151 of 163 people found the following review helpful
The Word Shaker,
This review is from: The Book Thief (Hardcover)
THE BOOK THIEF is a beautiful and carefully worded story, following four years in the life of young Liesel Meminger, a poor German girl who finds herself separated from her six-year-old brother (who dies) and her mother and father (taken away by the Nazi's for being a communist), and fostered to Rosa and Hans Hubermann.
Arriving at the Hubermann's, nine-years-old and already burdened with great loss, Liesel forges a deep bond with her Papa, Hans - a man with a many-roomed heart - who sits with her at night when her nightmares force her awake with screams. It is during these nights that Hans teaches her to read, and they begin with the first book she ever "stole": The Grave-Diggers Handbook, a book that fell out of the pocket of a fourteen-year-old grave digger who dug the grave for her brother. Like a kitten who finds comfort at the teat of a sow after losing its mother, Liesel begins to find comfort in words.
The story is narrated by no less a personage than Death, although this Death is sans hooded-skull and scythe. Indeed, we learn little more about Death than he is not what we perceive him to be in our Halloween imitations, and very good at his job. Given the setting for this story, we are guaranteed of the chance to evaluate Death's job performance.
Zusak writes with a deft, poetic hand, his descriptions unconventional and mesmerizing. Rosa Hubermann is "a small wardrobe with a coat hung over it". A woman's mouth has teeth that elbow each other for room. A boy: "His tie is a pendulum, long dead in its clock." These images jump from the page and give us a clearer picture of what we're seeing than if Zusak had spent hours describing the tiniest detail of Rosa Hubermann's body.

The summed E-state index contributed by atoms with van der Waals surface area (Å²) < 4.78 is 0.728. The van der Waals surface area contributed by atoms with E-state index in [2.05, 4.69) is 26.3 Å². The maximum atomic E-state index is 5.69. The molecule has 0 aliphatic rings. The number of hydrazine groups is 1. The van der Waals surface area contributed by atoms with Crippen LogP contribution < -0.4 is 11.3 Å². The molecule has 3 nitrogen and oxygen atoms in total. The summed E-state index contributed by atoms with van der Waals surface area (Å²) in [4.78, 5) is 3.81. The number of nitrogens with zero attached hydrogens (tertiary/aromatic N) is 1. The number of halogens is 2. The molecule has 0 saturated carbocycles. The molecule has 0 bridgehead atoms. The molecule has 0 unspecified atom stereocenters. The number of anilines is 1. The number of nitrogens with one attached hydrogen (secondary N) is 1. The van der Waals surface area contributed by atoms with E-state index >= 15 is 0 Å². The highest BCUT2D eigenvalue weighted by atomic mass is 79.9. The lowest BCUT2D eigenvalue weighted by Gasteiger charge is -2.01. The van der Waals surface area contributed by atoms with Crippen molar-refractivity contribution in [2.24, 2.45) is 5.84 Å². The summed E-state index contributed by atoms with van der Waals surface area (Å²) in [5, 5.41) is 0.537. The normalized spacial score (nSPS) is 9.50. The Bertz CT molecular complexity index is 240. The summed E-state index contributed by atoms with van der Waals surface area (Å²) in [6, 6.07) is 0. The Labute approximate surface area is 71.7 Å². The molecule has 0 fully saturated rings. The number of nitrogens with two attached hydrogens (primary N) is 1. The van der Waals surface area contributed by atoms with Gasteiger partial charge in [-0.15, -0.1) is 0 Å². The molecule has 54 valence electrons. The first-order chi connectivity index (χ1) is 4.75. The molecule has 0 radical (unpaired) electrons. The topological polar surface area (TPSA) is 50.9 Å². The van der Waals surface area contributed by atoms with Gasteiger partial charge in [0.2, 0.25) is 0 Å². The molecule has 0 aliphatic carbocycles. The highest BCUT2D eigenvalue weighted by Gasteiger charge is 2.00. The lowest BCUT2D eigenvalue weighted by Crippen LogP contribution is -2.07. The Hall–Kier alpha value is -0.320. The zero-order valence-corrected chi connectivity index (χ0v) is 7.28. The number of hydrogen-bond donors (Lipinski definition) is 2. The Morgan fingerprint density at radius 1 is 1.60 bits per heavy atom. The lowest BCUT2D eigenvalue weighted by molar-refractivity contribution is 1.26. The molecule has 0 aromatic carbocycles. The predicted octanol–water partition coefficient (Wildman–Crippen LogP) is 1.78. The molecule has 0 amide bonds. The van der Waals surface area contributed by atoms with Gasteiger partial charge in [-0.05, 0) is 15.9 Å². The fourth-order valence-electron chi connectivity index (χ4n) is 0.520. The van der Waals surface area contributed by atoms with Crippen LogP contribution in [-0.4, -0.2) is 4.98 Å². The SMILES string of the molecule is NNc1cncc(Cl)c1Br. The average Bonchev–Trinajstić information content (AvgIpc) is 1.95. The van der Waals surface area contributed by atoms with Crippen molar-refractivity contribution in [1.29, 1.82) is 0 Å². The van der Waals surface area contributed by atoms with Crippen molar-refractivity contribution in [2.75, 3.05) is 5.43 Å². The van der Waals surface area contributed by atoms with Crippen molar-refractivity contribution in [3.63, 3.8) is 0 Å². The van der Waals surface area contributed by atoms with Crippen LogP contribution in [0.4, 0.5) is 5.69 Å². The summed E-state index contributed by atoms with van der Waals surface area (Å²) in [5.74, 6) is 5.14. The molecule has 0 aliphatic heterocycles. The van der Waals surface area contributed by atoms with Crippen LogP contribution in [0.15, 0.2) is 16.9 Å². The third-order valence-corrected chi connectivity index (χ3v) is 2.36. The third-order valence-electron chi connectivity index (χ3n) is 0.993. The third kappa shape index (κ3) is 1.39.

Along the way, Liesel shares her interest in words, and in no place is that felt more potently than in her relationship with Max Vandenburg, a Jew who her parents hide in their basement. Max arrives nearly dead, and the much younger Liesel finds herself captivated by him. When the cold in the basement pushes Max to the brink of death, they move him to Liesel's room for (I believe) eight days, where Liesel brings him small mementos and reads to him while he fights for life (and once against Death itself!). In turn, Max writes for her - and these books-within-a-book are more touching and meaningful, more full of love and hope while not betraying the slightest hint of over-dramatization, than anything I've come across in years. Indeed, if this story had been only about Liesel's relationship with Max, it would have been an enormous success. It may also have been more widely read - I suspect that the length of the book and the immediacy present in Max's story but not as equally present in other sections, put some people off.
Before I read the book, I looked at the negative reviews (of which there are four). One review commented that the book felt like "work". Reading Hawthorne can be work, too, but I always feel the better for having read him.
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Showing 1-5 of 5 posts in this discussion
Initial post: Nov 4, 2008 12:18:19 AM PST
Scott Hannigan says:
In reply to an earlier post on Nov 4, 2008 10:40:37 PM PST
Jonathan Appleseed says:
I'm sorry too - as I so enjoyed your review of The Unconsoled.
Posted on Jan 1, 2009 10:02:59 AM PST
It's a beautiful book.
Posted on Jan 3, 2009 3:17:26 PM PST
Great review! I love this book so much, it's one of my favorites.
Posted on Sep 13, 2009 6:26:14 PM PDT
Book Maven says:
Your review was so well thought out, and also spot on! It was a pleasure to read and I wholeheartedly agree with all that you said.
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